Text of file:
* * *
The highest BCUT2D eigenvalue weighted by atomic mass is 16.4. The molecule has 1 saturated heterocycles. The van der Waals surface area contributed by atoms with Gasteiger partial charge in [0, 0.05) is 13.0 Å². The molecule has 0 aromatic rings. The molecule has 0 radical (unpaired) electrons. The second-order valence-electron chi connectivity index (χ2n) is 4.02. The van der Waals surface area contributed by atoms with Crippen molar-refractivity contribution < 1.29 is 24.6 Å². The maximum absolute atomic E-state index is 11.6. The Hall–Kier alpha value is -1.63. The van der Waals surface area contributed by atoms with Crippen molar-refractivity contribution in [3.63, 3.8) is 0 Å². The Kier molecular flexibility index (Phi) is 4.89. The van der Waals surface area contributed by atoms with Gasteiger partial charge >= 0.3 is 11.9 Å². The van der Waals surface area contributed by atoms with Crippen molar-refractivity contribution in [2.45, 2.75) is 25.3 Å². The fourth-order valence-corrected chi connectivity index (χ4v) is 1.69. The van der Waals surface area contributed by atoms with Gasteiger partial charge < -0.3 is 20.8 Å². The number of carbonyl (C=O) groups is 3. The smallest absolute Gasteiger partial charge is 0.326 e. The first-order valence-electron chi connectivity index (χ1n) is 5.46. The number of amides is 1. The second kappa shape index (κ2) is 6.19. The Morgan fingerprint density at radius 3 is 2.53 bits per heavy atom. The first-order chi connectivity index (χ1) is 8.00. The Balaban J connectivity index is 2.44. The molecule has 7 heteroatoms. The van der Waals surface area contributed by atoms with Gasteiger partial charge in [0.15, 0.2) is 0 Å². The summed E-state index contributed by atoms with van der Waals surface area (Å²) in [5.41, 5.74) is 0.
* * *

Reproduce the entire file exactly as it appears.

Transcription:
The highest BCUT2D eigenvalue weighted by atomic mass is 16.4. The molecule has 1 saturated heterocycles. The van der Waals surface area contributed by atoms with Gasteiger partial charge in [0, 0.05) is 13.0 Å². The molecule has 0 aromatic rings. The molecule has 0 radical (unpaired) electrons. The second-order valence-electron chi connectivity index (χ2n) is 4.02. The van der Waals surface area contributed by atoms with Crippen molar-refractivity contribution < 1.29 is 24.6 Å². The maximum absolute atomic E-state index is 11.6. The Hall–Kier alpha value is -1.63. The van der Waals surface area contributed by atoms with Crippen molar-refractivity contribution in [3.63, 3.8) is 0 Å². The Kier molecular flexibility index (Phi) is 4.89. The van der Waals surface area contributed by atoms with Gasteiger partial charge >= 0.3 is 11.9 Å². The van der Waals surface area contributed by atoms with Crippen molar-refractivity contribution in [2.45, 2.75) is 25.3 Å². The fourth-order valence-corrected chi connectivity index (χ4v) is 1.69. The van der Waals surface area contributed by atoms with Gasteiger partial charge < -0.3 is 20.8 Å². The number of carbonyl (C=O) groups is 3. The smallest absolute Gasteiger partial charge is 0.326 e. The first-order valence-electron chi connectivity index (χ1n) is 5.46. The number of amides is 1. The second kappa shape index (κ2) is 6.19. The Morgan fingerprint density at radius 3 is 2.53 bits per heavy atom. The first-order chi connectivity index (χ1) is 8.00. The Balaban J connectivity index is 2.44. The molecule has 7 heteroatoms. The van der Waals surface area contributed by atoms with Gasteiger partial charge in [0.15, 0.2) is 0 Å². The summed E-state index contributed by atoms with van der Waals surface area (Å²) in [5.41, 5.74) is 0.